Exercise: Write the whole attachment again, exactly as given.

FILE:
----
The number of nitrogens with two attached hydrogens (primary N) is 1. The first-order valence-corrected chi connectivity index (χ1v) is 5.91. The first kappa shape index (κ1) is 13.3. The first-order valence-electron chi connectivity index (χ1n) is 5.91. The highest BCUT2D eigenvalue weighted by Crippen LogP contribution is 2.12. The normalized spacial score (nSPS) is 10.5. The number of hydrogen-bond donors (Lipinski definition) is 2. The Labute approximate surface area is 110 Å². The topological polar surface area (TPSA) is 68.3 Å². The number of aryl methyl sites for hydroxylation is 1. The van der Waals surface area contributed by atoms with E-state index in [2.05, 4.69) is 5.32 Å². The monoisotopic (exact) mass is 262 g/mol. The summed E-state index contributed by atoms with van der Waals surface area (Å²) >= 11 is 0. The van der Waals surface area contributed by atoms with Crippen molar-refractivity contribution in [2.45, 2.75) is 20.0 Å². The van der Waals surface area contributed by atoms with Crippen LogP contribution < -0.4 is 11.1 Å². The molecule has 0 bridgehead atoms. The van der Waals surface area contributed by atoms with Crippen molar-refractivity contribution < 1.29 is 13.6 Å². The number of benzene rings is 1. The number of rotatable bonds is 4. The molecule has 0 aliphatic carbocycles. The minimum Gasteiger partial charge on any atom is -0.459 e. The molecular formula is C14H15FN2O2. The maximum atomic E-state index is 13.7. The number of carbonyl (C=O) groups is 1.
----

The number of nitrogens with two attached hydrogens (primary N) is 1. The first-order valence-corrected chi connectivity index (χ1v) is 5.91. The first kappa shape index (κ1) is 13.3. The first-order valence-electron chi connectivity index (χ1n) is 5.91. The highest BCUT2D eigenvalue weighted by Crippen LogP contribution is 2.12. The normalized spacial score (nSPS) is 10.5. The number of hydrogen-bond donors (Lipinski definition) is 2. The Labute approximate surface area is 110 Å². The topological polar surface area (TPSA) is 68.3 Å². The number of aryl methyl sites for hydroxylation is 1. The van der Waals surface area contributed by atoms with E-state index in [2.05, 4.69) is 5.32 Å². The monoisotopic (exact) mass is 262 g/mol. The summed E-state index contributed by atoms with van der Waals surface area (Å²) >= 11 is 0. The van der Waals surface area contributed by atoms with Crippen molar-refractivity contribution in [2.45, 2.75) is 20.0 Å². The van der Waals surface area contributed by atoms with Crippen LogP contribution < -0.4 is 11.1 Å². The molecule has 0 bridgehead atoms. The van der Waals surface area contributed by atoms with Crippen molar-refractivity contribution < 1.29 is 13.6 Å². The number of benzene rings is 1. The number of rotatable bonds is 4. The molecule has 0 aliphatic carbocycles. The minimum Gasteiger partial charge on any atom is -0.459 e. The molecular formula is C14H15FN2O2. The maximum atomic E-state index is 13.7. The number of carbonyl (C=O) groups is 1.